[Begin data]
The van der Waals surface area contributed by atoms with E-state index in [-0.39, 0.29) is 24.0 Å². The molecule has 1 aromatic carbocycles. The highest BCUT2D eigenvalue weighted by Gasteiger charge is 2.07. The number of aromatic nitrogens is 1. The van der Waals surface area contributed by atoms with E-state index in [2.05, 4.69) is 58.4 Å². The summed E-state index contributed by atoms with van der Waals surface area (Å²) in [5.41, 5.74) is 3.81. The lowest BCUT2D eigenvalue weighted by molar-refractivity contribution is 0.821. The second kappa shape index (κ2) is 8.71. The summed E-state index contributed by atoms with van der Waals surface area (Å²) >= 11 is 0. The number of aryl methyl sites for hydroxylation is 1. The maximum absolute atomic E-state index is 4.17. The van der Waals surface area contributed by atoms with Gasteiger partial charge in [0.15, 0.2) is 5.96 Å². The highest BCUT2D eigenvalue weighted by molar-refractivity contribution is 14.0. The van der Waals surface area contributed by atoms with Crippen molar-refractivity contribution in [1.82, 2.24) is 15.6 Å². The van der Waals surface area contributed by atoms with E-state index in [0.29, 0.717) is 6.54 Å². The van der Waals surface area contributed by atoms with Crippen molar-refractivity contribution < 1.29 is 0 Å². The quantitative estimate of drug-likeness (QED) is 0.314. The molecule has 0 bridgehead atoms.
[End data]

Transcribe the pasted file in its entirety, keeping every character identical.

The van der Waals surface area contributed by atoms with E-state index in [-0.39, 0.29) is 24.0 Å². The molecule has 1 aromatic carbocycles. The highest BCUT2D eigenvalue weighted by Gasteiger charge is 2.07. The number of aromatic nitrogens is 1. The van der Waals surface area contributed by atoms with E-state index in [2.05, 4.69) is 58.4 Å². The summed E-state index contributed by atoms with van der Waals surface area (Å²) in [5.41, 5.74) is 3.81. The lowest BCUT2D eigenvalue weighted by molar-refractivity contribution is 0.821. The second kappa shape index (κ2) is 8.71. The summed E-state index contributed by atoms with van der Waals surface area (Å²) >= 11 is 0. The number of aryl methyl sites for hydroxylation is 1. The maximum absolute atomic E-state index is 4.17. The van der Waals surface area contributed by atoms with Gasteiger partial charge in [0.15, 0.2) is 5.96 Å². The highest BCUT2D eigenvalue weighted by molar-refractivity contribution is 14.0. The van der Waals surface area contributed by atoms with Crippen molar-refractivity contribution in [1.82, 2.24) is 15.6 Å². The van der Waals surface area contributed by atoms with E-state index in [0.29, 0.717) is 6.54 Å². The van der Waals surface area contributed by atoms with Crippen molar-refractivity contribution < 1.29 is 0 Å². The quantitative estimate of drug-likeness (QED) is 0.314. The molecule has 0 bridgehead atoms.